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Eliza Yoakam

She noticed Jack’s fingers tapping near the passenger window. She thought about how much coaxing it had taken for Jack to agree to the trip. He failed to understand her need to see ancestral grounds and thought it morbid to explore the site of tragedy. She bribed him with dinner at the “best Italian restaurant in two states.” Holly couldn’t remember the name, and Jack had teased her how great could the food be if she couldn’t recall its name. She reminded him of the power of Google and said not to worry.

That evening they dined on their traditional beach fare of salami, Swiss cheese, sourdough bread and red wine resting on Holly’s handmade quiltlaid upon the brown-gray sands of Arago Beach, sitting cross-legged and facing each other, against the backdrop of an August sapphire sunset. Milky swirls, aquamarine clouds on hovered close to the setting sun on the Pacific horizon. The sun morphed to a reddish golden globe, a utopian aura casting an array of colors, like rainbow Sherbet, into the clouds as it began its final descent into the ocean waves.

Jack prepared a pit in the sand, piling wood, kindling, wads of paper, and lit the heap with a cigarette lighter. As flares of red flames leapt high, he relaxed and reached for the boxed wine.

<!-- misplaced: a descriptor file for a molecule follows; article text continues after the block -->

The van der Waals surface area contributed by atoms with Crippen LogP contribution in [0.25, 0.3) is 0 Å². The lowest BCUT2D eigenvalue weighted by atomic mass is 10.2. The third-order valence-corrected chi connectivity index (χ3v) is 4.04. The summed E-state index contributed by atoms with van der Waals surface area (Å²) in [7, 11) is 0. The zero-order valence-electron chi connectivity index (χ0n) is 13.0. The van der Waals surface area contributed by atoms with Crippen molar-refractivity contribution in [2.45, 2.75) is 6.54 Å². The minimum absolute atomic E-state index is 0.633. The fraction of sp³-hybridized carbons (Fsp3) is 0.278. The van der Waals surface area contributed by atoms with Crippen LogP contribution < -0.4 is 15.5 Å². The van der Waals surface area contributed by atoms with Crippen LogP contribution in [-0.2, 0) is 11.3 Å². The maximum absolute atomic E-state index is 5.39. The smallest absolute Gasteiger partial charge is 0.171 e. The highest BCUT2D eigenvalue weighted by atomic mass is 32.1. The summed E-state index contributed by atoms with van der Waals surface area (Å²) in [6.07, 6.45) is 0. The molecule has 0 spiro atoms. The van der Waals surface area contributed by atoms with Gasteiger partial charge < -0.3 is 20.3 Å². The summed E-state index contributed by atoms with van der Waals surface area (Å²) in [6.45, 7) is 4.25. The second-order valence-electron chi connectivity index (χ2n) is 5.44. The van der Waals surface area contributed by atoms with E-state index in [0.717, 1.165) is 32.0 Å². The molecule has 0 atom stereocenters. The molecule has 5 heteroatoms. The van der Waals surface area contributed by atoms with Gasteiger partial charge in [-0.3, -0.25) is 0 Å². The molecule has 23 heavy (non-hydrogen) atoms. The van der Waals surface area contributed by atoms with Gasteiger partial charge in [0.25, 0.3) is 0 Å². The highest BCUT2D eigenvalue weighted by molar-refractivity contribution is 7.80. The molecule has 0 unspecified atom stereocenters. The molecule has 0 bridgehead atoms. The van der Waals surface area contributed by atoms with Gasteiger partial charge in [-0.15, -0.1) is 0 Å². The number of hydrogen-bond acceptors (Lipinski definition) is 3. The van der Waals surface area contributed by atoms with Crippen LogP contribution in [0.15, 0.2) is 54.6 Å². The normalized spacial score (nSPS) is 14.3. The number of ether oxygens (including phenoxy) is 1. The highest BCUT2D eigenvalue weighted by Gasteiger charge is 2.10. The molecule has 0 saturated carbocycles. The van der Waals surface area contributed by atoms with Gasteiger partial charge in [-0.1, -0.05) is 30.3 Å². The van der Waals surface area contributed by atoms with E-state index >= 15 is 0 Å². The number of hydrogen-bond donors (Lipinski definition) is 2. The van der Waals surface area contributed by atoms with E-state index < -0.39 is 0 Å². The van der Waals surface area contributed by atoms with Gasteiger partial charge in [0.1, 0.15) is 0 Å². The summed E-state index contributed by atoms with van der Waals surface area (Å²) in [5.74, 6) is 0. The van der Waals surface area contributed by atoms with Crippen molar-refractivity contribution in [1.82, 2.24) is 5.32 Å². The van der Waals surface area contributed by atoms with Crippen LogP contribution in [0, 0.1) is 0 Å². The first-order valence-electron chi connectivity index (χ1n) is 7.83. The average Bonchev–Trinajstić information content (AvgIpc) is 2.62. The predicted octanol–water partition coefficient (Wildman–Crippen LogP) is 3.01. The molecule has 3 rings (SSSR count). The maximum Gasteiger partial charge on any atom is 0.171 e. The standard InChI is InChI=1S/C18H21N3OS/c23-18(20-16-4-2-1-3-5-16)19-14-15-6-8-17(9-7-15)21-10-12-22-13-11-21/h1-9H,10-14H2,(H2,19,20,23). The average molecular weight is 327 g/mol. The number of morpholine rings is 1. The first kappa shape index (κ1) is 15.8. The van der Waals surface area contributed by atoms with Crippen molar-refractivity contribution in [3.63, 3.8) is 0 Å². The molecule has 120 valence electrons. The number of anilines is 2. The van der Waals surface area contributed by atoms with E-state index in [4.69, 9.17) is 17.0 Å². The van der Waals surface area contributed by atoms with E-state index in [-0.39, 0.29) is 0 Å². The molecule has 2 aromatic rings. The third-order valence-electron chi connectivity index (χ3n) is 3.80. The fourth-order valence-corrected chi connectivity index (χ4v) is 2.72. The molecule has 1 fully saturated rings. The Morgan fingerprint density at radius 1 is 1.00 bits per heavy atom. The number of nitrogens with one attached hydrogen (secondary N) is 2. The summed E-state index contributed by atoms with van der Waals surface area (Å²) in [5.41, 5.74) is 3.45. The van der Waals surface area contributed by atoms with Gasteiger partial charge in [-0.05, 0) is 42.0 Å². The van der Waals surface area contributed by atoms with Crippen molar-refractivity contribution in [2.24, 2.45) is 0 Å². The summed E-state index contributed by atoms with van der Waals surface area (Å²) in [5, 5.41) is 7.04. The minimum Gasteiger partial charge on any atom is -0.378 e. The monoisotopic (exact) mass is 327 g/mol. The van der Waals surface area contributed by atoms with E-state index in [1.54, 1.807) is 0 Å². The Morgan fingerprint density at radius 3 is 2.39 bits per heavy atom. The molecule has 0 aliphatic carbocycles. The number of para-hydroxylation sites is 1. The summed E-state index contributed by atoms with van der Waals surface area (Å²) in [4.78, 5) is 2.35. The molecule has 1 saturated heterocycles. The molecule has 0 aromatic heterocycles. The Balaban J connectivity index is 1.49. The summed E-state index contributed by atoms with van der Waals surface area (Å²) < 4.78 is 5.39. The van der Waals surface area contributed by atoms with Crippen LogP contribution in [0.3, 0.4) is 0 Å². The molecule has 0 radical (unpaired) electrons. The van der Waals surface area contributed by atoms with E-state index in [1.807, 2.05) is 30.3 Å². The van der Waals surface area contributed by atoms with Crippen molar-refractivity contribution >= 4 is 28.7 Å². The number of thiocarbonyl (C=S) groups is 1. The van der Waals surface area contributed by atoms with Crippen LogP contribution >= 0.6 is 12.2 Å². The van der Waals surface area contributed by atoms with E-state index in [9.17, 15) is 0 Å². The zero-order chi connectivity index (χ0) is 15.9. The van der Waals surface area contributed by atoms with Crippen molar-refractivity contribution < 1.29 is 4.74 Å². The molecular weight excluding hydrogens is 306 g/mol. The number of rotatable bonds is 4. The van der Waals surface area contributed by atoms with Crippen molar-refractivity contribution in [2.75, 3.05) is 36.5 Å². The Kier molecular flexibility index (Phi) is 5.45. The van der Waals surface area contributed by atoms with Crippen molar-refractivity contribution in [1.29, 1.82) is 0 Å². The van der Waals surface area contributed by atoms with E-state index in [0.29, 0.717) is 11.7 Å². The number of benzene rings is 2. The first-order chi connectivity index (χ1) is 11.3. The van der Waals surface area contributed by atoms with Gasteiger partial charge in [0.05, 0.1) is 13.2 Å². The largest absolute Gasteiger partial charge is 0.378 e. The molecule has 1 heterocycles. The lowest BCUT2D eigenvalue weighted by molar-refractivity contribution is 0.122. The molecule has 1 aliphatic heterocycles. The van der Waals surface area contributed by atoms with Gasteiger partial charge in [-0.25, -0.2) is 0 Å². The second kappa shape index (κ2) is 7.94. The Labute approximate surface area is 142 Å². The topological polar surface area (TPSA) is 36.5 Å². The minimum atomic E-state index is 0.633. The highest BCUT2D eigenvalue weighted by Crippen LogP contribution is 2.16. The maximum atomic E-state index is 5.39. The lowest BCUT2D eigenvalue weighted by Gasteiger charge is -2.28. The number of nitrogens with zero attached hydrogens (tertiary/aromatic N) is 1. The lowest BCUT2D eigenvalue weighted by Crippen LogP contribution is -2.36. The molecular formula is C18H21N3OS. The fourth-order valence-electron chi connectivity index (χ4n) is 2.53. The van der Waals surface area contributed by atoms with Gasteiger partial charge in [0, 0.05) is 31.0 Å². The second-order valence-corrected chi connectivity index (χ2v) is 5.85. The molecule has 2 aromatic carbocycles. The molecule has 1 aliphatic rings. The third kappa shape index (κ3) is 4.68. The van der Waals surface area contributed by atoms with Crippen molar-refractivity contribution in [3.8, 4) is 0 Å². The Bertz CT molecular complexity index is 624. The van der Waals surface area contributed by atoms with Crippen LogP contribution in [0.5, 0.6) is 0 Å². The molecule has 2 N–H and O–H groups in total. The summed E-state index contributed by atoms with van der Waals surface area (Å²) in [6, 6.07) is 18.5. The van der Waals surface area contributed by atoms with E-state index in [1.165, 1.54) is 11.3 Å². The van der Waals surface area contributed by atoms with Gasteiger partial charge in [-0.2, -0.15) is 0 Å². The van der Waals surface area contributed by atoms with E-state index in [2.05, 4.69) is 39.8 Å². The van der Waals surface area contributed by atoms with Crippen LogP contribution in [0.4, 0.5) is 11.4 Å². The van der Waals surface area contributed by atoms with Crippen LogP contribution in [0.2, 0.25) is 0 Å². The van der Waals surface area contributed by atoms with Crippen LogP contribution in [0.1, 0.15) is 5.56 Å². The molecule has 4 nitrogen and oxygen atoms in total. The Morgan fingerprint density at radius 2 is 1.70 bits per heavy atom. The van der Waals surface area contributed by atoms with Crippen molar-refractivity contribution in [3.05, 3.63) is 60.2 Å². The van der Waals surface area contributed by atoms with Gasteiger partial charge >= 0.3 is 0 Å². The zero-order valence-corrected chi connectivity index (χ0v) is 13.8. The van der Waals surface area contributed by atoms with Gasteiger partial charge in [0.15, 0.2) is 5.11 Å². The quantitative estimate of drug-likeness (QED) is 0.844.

“May I?” he asked as he offered to fill Holly’s ‘wine glass,’ their beach term for a red SoHo plastic cup, “You look ravaging in the fire light.”

Holly teased that it was the wine talking, secretly pleased at his compliment, and set out their camp chairs.

“Good idea, Holly, my bones were starting to ache,” he said as he plopped into it.

They discussed the following day’s itinerary and decided to visit all the places on Holly’s list and the next day check off Jack’s list. The special dinner would take place on the eve of the trip home.

They smiled at the antics of the young children and their parents who had walked onto the beach, making S’mores over their small fire. Moments later, a large group of young men, drunken and loutish, caused the family to pack and leave. Holly and Jack looked at each other and without speaking, gathered up their belongings, doused the fire with sand and trudged under the blue-tinged, muted yellow glow of the half-moon to their sanctuary on wheels.

 

 

 

Dirty Deeds Done on Spoon Lane–– Part Two